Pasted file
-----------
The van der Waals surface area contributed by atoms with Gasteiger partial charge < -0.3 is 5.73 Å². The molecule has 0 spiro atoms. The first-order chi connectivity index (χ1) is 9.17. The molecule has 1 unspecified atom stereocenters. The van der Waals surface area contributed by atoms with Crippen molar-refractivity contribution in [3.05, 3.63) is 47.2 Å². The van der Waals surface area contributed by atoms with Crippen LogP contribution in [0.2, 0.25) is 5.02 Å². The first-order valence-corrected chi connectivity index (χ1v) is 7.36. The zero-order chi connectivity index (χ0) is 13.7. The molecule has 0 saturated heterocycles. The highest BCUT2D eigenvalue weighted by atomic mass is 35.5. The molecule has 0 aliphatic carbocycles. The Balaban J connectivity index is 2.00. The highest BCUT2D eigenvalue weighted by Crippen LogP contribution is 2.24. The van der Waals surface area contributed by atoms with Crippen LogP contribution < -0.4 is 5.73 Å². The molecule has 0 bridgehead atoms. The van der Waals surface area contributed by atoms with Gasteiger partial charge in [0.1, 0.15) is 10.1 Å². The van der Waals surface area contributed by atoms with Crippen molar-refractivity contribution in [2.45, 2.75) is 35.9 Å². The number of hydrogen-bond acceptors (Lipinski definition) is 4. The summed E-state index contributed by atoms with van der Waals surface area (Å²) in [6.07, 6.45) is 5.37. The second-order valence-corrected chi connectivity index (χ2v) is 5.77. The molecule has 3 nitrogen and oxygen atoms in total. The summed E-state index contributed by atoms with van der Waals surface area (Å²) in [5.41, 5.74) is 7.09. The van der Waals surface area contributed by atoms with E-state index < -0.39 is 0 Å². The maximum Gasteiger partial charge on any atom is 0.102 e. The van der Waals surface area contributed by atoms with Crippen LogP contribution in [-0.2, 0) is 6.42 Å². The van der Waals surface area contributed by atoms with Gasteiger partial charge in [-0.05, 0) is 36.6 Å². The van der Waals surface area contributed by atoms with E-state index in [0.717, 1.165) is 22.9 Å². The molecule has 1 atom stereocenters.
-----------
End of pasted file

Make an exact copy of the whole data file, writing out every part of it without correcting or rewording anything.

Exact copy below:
The van der Waals surface area contributed by atoms with Gasteiger partial charge < -0.3 is 5.73 Å². The molecule has 0 spiro atoms. The first-order chi connectivity index (χ1) is 9.17. The molecule has 1 unspecified atom stereocenters. The van der Waals surface area contributed by atoms with Crippen molar-refractivity contribution in [3.05, 3.63) is 47.2 Å². The van der Waals surface area contributed by atoms with Crippen LogP contribution in [0.2, 0.25) is 5.02 Å². The first-order valence-corrected chi connectivity index (χ1v) is 7.36. The zero-order chi connectivity index (χ0) is 13.7. The molecule has 0 saturated heterocycles. The highest BCUT2D eigenvalue weighted by atomic mass is 35.5. The molecule has 0 aliphatic carbocycles. The Balaban J connectivity index is 2.00. The highest BCUT2D eigenvalue weighted by Crippen LogP contribution is 2.24. The van der Waals surface area contributed by atoms with Crippen LogP contribution < -0.4 is 5.73 Å². The molecule has 0 bridgehead atoms. The van der Waals surface area contributed by atoms with Gasteiger partial charge in [0.1, 0.15) is 10.1 Å². The van der Waals surface area contributed by atoms with Crippen molar-refractivity contribution in [2.45, 2.75) is 35.9 Å². The number of hydrogen-bond acceptors (Lipinski definition) is 4. The summed E-state index contributed by atoms with van der Waals surface area (Å²) in [6.07, 6.45) is 5.37. The second-order valence-corrected chi connectivity index (χ2v) is 5.77. The molecule has 3 nitrogen and oxygen atoms in total. The summed E-state index contributed by atoms with van der Waals surface area (Å²) in [5.41, 5.74) is 7.09. The van der Waals surface area contributed by atoms with E-state index < -0.39 is 0 Å². The maximum Gasteiger partial charge on any atom is 0.102 e. The van der Waals surface area contributed by atoms with Crippen LogP contribution in [-0.2, 0) is 6.42 Å². The van der Waals surface area contributed by atoms with Gasteiger partial charge in [-0.05, 0) is 36.6 Å². The van der Waals surface area contributed by atoms with E-state index in [0.717, 1.165) is 22.9 Å². The molecule has 1 atom stereocenters.